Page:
Son of Boston Marathon bombing 1st responder sentenced for university terror plot

The son of a police captain, who was one of the first responders to the Boston Marathon bombing in 2013, has been sentenced to 20 years in prison for plotting a similar ISIS-inspired attack on a college campus.

Alexander Ciccolo, who went by the name Ai Al Amriki, was sentenced on Wednesday after pleading guilty in May to terrorism charges. He admitted to attempting to provide material support to a foreign terrorist organization and attempting to use weapons of mass destruction, among other charges.

It was his father, Capt. Robert Ciccolo, who alerted authorities after he said his son stated he wanted to join the Islamic State group.

Ciccolo, 26, was arrested in July 2015 after purchasing four guns from someone who was cooperating with the FBI. Prosecutors said he also planned to use homemade bombs similar to the pressure cookers used in the deadly 2013 Boston Marathon attack. Ciccolo was seen buying a pressure cooker shortly before his arrest.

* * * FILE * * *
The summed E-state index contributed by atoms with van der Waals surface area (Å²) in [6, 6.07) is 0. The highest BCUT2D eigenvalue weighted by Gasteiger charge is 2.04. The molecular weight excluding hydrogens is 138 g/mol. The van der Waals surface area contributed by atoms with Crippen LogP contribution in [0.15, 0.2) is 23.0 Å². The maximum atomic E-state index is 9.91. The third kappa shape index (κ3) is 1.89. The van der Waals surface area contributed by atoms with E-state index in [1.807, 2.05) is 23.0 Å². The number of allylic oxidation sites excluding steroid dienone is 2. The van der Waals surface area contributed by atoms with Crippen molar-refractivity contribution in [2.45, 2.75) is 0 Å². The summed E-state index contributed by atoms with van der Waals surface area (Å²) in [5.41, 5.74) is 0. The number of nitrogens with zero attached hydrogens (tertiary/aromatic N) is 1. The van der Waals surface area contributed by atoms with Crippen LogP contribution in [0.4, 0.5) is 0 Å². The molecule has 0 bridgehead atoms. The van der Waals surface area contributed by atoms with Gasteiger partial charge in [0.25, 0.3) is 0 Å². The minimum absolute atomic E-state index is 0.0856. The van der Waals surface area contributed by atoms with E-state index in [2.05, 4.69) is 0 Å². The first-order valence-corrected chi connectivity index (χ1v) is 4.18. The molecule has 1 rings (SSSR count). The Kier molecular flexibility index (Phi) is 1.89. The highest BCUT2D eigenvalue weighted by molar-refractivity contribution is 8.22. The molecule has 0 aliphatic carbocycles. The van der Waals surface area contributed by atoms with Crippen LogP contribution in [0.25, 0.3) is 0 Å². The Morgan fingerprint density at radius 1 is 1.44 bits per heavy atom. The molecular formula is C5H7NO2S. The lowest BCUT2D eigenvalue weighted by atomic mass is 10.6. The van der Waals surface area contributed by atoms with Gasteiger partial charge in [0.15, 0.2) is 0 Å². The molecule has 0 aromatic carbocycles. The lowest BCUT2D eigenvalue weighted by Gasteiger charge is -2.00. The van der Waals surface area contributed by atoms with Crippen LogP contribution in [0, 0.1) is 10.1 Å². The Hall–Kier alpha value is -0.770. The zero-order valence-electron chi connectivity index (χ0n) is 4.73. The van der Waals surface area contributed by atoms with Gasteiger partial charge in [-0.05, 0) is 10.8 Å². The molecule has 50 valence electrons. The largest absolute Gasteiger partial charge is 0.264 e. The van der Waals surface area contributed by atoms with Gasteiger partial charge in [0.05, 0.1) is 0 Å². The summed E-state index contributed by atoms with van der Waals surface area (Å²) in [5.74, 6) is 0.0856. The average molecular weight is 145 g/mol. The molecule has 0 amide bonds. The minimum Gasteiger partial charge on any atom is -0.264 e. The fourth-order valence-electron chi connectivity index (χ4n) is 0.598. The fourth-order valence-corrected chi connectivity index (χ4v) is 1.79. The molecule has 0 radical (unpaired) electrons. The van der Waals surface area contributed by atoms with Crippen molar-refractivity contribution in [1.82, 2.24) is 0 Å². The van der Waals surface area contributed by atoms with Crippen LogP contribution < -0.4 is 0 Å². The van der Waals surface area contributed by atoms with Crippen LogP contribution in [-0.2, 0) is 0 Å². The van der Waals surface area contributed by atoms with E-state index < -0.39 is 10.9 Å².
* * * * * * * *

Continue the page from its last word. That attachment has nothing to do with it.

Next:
He also posted a photo of his Facebook page of Boston Marathon Bomber Dzhokhar Tsarnaev with the words, “JUSTICE FOR JAHAR KEEP THE HOPE,” prosecutors say.

Authorities have described Ciccolo as a “committed soldier” of the Islamic State group who was devoted to inflicting “maximum damage” upon the United States.

Ciccolo’s father has not spoken publically about the conviction, but his son’s lawyers have said that he did not believe his son would or could have followed through with the attack. His mother, Shelley MacInnes, said on New England Public radio last year that her son is “very compassionate,” and “would not hurt a fly.”

The Associated Press contributed to this report.